The closure is slated for early 2009 and the Dutch company will be compensated by the Chinese government with a social plan put in place to assist affected employees.
DSM said it would not relocate to another Chinese site, citing “structural overcapacity” in the global market, and will now manufacture citric acid solely from its Tienen, Belgium facility that has produced citric acid since 1929.
DSM’s vice president of its global citric acid business, Bruno Mueller said it was “not economically attractive” to build another plant in China given productivity gains that had been made at its Belgian facility.
These gains included staff reductions and process improvements.
The citric acid market has been characterised by reduced margins for western suppliers that have struggled to compete with more price-cutting Chinese input.
“The market for citric acid has been under substantial pressure for several years, mainly due to structural overcapacity in China,” DSM said.
Companies such as Archer Daniels Midland (ADM) and Tate & Lyle have closed facilities citing margin pressure that has not been eased by price increases as input costs have continued to surge.
The global citric acids market is valued at about €1.36 billion and growing at between 3-5 per cent yearly.
Spot prices vary between regions and are estimated at between €1690-€2030 in Latin America, €1218-€1355 in Asia and €1500-€1700 ihn Europe.
Citric acid is fermented from carbohydrates derived from sources such as corn and sugar – the costs of which have been rising due to increased demand from the likes of the biofuels industry.
DSM said it decided to concentrate citric acid supply at Tienen rather than finding another site in China because competitiveness at the Belgian plant had been substantially improved “due to restructuring and process optimisations”.
DSM said it had finalised the “carve-out” of its citric acid business, announced in September, 2007, and which would involve it working with as yet unnamed partners.
Citric acid turbulence
The influx of Chinese citric acid on western markets has caused plant closures and provoked accusations of dumping in the US and Europe.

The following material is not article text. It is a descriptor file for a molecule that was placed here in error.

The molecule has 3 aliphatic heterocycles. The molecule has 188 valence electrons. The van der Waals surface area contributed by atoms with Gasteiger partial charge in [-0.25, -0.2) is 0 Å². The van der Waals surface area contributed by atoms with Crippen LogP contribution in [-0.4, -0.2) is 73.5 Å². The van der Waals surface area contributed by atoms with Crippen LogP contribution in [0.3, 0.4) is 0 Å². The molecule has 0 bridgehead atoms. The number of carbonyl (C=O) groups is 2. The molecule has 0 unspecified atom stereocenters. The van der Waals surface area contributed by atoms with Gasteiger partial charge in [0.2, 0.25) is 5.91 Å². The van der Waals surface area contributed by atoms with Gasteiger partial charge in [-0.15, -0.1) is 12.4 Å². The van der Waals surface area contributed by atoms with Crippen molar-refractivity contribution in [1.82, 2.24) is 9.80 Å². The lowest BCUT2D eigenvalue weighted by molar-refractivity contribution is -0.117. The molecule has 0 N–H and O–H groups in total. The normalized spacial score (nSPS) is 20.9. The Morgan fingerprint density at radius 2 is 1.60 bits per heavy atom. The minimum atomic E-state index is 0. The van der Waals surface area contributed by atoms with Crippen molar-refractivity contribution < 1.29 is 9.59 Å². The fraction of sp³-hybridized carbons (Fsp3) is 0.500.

The European Commission concluded in June that Chinese suppliers were dumping citric acid in European markets and slapped a duty of up to 50 per cent on Chinese imports after finding imports were unfairly undercutting local suppliers by up to 21 per cent.
The European Union’s 27 Member States are due to decide later in the year whether to maintain the duties for a further five years.
ADM, Tate & Lyle and Cargill filed petitions with the US government in April alleging Chinese along with Canadian suppliers were dumping the ingredient on the US market and threatening the livelihood of their businesses and the US citric acid industry.
They said citric acid and certain citrate salts were being sold at less than fair value and called for a 65 per cent tariff on Canadian-sourced ingredients and 188 per cent from China – the percentage by which they believed prices were being unfairly slashed.
Tate & Lyle closed its citric acid plant in the UK in 2007. In 2006, Solaris closed its manufacturing plant in India, while ADM closed a facility in Ireland in 2005.
In recent years, Aktiva shut down production in the Czech Republic and a Quimixa Mexama plant in Mexico – also owned by Tate & Lyle – was closed.
Citric acid is used to flavour soft drinks, fruit juices, sweets, jams and jellies. It is also used as a binding agent in biodegradable detergents and in other applications such as antioxidants.